Review –Doctor Faustus by Christopher Marlowe

This is a review of Doctor Faustus, a Classic play written by Christopher Marlowe, in response to the Back to the Classics Challenge 2012 hosted by Sarah Reads Too Much.

Dr. Faustus,  the protagonist in the play was born in the town of Rhodes in Germany. He grew up in Wittenberg and attended the best schools including the university where he excelled in scholarly achievements and obtained his doctor of letters degree in divinity and matters of theology. He studied the bible and other religious books and could quote the Bible with an ease that surpassed that of a Priest. He as also well versed in the Arts and Literature and was familiar with the works of Aristotle, the Greek Philosopher and his contemporaries Doctor Faustus was so brilliant and famous over Germany for his exceptional acumen.

However, Doctor Faustus grew pompous as his fame spread. This in itself was not unusual. Great scholars the world over who have attained the heights of their scholarship, are noted for what is termed academic ego and so being egoistic and ambitious was expected of him. In Faustus case what made his ego so mind-numbing was that he guilty of the sin of hubris, pride against the gods.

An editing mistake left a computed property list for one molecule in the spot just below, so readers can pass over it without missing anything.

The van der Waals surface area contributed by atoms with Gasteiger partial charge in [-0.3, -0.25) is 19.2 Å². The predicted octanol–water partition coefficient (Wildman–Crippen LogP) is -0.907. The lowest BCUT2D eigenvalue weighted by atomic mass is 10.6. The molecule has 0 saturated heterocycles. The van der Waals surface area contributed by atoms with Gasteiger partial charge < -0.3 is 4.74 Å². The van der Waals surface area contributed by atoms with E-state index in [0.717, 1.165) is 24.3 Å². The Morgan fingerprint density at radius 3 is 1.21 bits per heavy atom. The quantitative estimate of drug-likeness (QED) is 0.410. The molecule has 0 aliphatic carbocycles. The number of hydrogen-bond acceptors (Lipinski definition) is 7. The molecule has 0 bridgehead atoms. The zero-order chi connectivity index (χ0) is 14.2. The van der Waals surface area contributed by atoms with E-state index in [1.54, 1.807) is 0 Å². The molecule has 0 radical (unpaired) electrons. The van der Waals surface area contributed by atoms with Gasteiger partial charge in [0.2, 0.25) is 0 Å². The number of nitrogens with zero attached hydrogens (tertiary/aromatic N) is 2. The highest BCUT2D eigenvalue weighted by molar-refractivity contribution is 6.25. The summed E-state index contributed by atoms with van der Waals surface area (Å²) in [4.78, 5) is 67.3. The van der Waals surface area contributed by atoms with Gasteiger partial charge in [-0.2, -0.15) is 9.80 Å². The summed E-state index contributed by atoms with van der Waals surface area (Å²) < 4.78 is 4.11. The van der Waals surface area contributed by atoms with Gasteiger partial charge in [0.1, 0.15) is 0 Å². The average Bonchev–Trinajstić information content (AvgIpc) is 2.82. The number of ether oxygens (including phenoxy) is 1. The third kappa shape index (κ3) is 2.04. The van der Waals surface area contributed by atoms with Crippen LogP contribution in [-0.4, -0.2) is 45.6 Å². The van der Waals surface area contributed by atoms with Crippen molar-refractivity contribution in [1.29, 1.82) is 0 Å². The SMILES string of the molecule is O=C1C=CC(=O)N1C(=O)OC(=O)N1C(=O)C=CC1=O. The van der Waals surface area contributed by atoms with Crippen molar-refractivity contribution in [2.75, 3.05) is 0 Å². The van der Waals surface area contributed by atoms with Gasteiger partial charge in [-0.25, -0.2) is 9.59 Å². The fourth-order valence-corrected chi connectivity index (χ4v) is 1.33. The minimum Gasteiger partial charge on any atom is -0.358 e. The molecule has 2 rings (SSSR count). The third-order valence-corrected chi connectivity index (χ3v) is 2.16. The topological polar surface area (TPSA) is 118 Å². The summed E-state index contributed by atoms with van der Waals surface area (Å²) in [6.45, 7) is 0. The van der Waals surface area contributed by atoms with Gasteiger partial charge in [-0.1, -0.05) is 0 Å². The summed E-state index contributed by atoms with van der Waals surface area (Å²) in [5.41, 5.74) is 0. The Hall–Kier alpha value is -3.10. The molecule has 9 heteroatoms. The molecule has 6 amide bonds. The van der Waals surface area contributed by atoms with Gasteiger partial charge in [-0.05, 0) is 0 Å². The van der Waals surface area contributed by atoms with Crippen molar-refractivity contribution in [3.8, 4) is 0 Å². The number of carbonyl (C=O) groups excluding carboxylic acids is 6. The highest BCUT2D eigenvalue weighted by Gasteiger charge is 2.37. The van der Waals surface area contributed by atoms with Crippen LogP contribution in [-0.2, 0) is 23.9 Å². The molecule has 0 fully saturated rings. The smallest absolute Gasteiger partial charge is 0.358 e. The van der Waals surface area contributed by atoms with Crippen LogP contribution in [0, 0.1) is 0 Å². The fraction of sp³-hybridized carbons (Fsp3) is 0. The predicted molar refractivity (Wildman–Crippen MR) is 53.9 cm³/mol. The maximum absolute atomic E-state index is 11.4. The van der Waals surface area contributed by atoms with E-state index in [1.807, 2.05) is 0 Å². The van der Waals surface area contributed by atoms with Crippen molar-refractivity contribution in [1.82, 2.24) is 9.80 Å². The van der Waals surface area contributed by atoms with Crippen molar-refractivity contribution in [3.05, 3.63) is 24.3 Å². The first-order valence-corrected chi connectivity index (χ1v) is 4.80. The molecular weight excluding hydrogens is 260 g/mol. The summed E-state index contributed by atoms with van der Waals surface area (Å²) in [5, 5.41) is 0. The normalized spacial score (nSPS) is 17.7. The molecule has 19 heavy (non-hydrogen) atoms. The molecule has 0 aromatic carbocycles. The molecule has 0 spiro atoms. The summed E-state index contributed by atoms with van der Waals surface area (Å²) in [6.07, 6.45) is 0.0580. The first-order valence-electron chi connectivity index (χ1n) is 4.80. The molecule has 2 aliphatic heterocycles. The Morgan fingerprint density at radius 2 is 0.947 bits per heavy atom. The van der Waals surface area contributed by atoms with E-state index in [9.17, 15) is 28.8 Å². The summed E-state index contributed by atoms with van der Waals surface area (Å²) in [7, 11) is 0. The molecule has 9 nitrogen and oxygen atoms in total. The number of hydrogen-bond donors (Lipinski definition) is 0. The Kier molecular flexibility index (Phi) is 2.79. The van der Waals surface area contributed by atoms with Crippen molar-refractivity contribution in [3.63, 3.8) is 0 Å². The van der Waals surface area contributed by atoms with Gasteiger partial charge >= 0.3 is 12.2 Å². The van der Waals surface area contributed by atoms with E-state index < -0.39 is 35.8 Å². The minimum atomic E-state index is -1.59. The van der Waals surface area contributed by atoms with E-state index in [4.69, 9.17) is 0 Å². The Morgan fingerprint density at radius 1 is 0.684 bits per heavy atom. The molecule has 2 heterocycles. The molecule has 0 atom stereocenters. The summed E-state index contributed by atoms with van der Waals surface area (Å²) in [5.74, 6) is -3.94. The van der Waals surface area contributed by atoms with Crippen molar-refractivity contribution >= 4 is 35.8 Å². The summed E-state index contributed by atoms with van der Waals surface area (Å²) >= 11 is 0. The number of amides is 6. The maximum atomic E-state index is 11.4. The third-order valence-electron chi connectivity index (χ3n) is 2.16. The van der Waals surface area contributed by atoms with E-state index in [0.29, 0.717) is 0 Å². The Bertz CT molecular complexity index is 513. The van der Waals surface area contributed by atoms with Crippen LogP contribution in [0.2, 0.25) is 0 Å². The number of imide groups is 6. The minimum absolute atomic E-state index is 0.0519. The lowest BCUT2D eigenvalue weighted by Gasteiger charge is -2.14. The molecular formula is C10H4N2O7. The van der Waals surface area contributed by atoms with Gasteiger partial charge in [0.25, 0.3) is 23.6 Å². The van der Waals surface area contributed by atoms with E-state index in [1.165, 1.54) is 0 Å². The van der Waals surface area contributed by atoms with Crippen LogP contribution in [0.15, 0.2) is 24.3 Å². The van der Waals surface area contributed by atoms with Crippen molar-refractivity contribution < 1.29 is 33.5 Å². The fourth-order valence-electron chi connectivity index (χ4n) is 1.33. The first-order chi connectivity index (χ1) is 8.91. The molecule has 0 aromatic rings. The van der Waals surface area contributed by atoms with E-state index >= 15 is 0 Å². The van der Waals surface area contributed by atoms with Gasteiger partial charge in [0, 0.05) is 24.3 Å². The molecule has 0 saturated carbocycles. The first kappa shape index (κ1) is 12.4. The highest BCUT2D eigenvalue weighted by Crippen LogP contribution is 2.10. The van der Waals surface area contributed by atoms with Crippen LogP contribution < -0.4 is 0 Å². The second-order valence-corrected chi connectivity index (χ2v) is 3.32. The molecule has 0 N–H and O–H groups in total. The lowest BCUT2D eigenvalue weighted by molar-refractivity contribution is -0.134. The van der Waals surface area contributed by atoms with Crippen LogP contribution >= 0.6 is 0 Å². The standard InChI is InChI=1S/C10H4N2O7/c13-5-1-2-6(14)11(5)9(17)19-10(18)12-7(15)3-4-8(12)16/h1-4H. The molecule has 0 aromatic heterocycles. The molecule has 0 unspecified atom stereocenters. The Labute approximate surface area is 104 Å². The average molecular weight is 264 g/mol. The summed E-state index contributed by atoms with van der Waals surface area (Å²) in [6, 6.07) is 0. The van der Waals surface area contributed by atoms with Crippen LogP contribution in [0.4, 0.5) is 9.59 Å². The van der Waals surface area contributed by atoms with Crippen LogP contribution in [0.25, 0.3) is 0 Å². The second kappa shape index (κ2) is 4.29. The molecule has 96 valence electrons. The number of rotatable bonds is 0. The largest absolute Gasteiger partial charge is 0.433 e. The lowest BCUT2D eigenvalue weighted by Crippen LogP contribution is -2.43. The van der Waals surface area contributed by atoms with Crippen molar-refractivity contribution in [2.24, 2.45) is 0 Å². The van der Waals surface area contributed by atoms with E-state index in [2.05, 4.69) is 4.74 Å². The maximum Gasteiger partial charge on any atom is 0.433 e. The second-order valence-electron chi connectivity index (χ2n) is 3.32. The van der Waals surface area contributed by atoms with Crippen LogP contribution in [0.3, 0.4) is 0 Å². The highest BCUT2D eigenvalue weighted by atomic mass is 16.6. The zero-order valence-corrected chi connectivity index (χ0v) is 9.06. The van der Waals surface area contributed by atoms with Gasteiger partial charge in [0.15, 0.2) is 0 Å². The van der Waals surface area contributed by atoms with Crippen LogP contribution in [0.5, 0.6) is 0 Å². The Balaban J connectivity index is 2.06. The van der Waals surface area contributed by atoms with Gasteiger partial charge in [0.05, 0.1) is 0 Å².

Doctor Faustus, in his arrogance, equated himself above God and for one who was conversant with the tenets of the Bible started to dabble in necromancy. Through a blood pact with Lucifer himself, he sold his soul to him in order to again more wealth, power and control the universe. Christopher Marlowe depicts Faustus as a foolish man whose thirst for knowledge bordered on the insane; for with the power granted him by Lucifer, he was not able to do much except to indulge in debauchery and foolishness.

“But leaving this, let me have a wife, the fairest maid in Germany, for I am wanton and lascivious and cannot live without a wife” Act one Scene Five Lines 144-145

Faustus also used the power to conjure up spirits who were at his beck and call to supply him with women and good food and wine. He overreached himself in his pomposity, arrogance and hubris, so much that the heavens themselves or fate or destiny brought down his fall.

“swollen with self-conceit of a self-conceit

His waxen wings did mount above his reach

And melting, heavens conspired his overthrow

For falling to a devilish exercise

And glutted now with learning golden gifts,